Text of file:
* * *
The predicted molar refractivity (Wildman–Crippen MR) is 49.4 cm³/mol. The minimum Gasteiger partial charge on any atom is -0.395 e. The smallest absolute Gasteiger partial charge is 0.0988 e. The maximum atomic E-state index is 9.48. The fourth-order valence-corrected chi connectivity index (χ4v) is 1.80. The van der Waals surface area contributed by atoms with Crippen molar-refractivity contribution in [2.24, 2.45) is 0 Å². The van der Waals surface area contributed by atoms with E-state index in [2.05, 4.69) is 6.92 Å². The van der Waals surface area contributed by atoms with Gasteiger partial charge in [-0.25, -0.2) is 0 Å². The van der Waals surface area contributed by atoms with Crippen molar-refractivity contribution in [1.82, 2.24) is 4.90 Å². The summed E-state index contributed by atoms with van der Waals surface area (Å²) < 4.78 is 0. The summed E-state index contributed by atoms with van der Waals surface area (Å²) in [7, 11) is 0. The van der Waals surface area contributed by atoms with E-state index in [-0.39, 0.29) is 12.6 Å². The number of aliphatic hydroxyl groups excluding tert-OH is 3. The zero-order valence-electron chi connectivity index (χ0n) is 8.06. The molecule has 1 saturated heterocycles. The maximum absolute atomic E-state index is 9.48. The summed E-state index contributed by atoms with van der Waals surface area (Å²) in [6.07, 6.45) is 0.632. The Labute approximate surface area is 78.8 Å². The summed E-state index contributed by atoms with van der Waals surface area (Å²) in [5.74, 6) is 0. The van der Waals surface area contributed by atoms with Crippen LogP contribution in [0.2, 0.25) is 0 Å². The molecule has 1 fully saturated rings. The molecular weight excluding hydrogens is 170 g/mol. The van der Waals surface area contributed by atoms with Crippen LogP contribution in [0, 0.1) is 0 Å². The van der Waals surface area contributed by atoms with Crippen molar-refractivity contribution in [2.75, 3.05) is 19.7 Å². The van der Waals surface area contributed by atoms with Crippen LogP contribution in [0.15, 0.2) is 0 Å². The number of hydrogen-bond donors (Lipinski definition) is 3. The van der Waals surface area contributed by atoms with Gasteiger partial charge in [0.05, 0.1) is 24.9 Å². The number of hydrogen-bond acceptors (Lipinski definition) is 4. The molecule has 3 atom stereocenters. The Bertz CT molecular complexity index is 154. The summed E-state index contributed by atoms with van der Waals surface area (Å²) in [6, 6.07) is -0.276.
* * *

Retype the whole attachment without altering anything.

The predicted molar refractivity (Wildman–Crippen MR) is 49.4 cm³/mol. The minimum Gasteiger partial charge on any atom is -0.395 e. The smallest absolute Gasteiger partial charge is 0.0988 e. The maximum atomic E-state index is 9.48. The fourth-order valence-corrected chi connectivity index (χ4v) is 1.80. The van der Waals surface area contributed by atoms with Crippen molar-refractivity contribution in [2.24, 2.45) is 0 Å². The van der Waals surface area contributed by atoms with E-state index in [2.05, 4.69) is 6.92 Å². The van der Waals surface area contributed by atoms with Gasteiger partial charge in [-0.25, -0.2) is 0 Å². The van der Waals surface area contributed by atoms with Crippen molar-refractivity contribution in [1.82, 2.24) is 4.90 Å². The summed E-state index contributed by atoms with van der Waals surface area (Å²) < 4.78 is 0. The summed E-state index contributed by atoms with van der Waals surface area (Å²) in [7, 11) is 0. The van der Waals surface area contributed by atoms with E-state index in [-0.39, 0.29) is 12.6 Å². The number of aliphatic hydroxyl groups excluding tert-OH is 3. The zero-order valence-electron chi connectivity index (χ0n) is 8.06. The molecule has 1 saturated heterocycles. The maximum absolute atomic E-state index is 9.48. The summed E-state index contributed by atoms with van der Waals surface area (Å²) in [6.07, 6.45) is 0.632. The Labute approximate surface area is 78.8 Å². The summed E-state index contributed by atoms with van der Waals surface area (Å²) in [5.74, 6) is 0. The van der Waals surface area contributed by atoms with Crippen LogP contribution in [0.2, 0.25) is 0 Å². The molecule has 1 fully saturated rings. The molecular weight excluding hydrogens is 170 g/mol. The van der Waals surface area contributed by atoms with Crippen LogP contribution in [0, 0.1) is 0 Å². The van der Waals surface area contributed by atoms with Crippen molar-refractivity contribution in [2.75, 3.05) is 19.7 Å². The van der Waals surface area contributed by atoms with Crippen LogP contribution in [0.15, 0.2) is 0 Å². The number of hydrogen-bond donors (Lipinski definition) is 3. The van der Waals surface area contributed by atoms with Gasteiger partial charge in [0.05, 0.1) is 24.9 Å². The number of hydrogen-bond acceptors (Lipinski definition) is 4. The molecule has 3 atom stereocenters. The Bertz CT molecular complexity index is 154. The summed E-state index contributed by atoms with van der Waals surface area (Å²) in [6, 6.07) is -0.276.